Electric Six incorporates a variety of styles, resulting in being termed a "genre-blurring" band.[35] The group's sound has been described as a synthesis of "disco, synth pop, glam, and arena rock,"[36] including the falsetto vocals of disco, laden with "rampant solos, be they guitar riffs, synth wails, or strutting drums" that enforce the band's "energetic sound."[37] However, the band members themselves have rejected such genre classifications as "disco-metal" and "disco-punk."[38]

Critics have termed their lyrics as "disaffected, angry, ironic and lustful,"[39] expressing "macho flippancy" and "tongue-in-cheek pomposity."[40] Dick Valentine has estimated that "90 percent of our songs, maybe even higher than 90 percent" are "about absolutely nothing."[32] Songs by Electric Six are often concerned with subjects human sexual behavior, masculinity, dancing, hypersexuality, fast food and fire (The band's official biography states that their debut album Fire was so named because they "noticed an abundance of the word fire on this record and...decided to go with it."[3]). Lead singer Dick Valentine had commented on these lyrical tendencies in song content with regards to the band's third album:

[...] for the first time, none of the songs have the word "dance" or variation of "dance" in the title. But fear not. We have songs with "drugs" and "girls" and "tonight" and "night" and "louder" and "party" in the title, so we haven't given up on our philosophy just yet.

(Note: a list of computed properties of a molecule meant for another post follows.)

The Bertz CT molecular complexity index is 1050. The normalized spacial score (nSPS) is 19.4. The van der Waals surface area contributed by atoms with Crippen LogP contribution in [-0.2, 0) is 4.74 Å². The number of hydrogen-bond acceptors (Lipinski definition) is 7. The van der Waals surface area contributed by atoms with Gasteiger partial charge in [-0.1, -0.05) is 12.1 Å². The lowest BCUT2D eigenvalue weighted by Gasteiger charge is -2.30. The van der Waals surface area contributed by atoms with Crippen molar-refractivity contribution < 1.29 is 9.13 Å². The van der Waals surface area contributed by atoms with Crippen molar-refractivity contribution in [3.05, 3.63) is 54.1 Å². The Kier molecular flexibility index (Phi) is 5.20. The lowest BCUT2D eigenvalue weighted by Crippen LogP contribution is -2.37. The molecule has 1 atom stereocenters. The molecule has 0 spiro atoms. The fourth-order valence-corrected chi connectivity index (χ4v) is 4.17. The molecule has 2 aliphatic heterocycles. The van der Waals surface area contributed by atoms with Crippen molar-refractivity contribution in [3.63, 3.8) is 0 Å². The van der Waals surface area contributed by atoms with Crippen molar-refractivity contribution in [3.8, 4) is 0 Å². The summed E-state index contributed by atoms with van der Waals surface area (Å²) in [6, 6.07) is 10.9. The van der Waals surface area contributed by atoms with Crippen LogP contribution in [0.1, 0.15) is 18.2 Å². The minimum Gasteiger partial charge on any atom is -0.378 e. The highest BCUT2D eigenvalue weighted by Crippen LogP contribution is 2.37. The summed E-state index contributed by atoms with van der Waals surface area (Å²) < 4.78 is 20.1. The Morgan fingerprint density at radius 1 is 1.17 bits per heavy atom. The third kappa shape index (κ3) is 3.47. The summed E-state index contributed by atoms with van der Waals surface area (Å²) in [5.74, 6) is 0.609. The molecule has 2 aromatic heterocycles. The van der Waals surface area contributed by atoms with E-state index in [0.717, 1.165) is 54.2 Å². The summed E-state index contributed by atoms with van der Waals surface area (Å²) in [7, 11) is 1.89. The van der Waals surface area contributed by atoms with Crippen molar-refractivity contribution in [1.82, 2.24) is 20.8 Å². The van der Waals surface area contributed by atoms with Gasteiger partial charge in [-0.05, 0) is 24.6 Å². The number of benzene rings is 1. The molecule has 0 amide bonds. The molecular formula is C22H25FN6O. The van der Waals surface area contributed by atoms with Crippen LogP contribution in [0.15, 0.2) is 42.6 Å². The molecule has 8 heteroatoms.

Valentine cites Freddie Mercury, Talking Heads, Devo,[42] and Captain Beefheart as his musical influences, as well as Black Sabbath, Queen and KISS for the rest of the group.



  1. ^ a b Phares, Heather. "Electric Six: Band overview". Allmusic. Retrieved 2006-12-31. 
  2. ^ Phillips, Amy (2003-04-02). "Sax as a Weapon: You Didn't Know that Rock 'n' roll Burned". The Village Voice.,phillips,43005,22.html. Retrieved 2006-12-31. 
  3. ^ a b "Meet the Electric Six". Retrieved 2006-07-14. 
  4. ^ Wheeler, Jeremy (2003). "The White Stripes: Candy Coloured Blues - Unauthorized". The New York Times. Retrieved 2006-12-31. 
  5. ^ Doster, Eve (2002-12-25). "Fanning the Fire: Boozing with the boys of Electric Six". Metrotimes. Retrieved 2006-12-31. 
  6. ^ a b c Kharakh, Ben (2006-09-06). "Dick Valentine, Musician, Electric Six". Gothamist. Retrieved 2006-12-31. 
  7. ^ "Troy Gregory: Sybil". Fall of Rome Records. Retrieved 2006-12-31. 
  8. ^ a b Mitchum, Rob. "Review: Danger! High Voltage EP". Pitchfork Record. Retrieved 2006-12-31.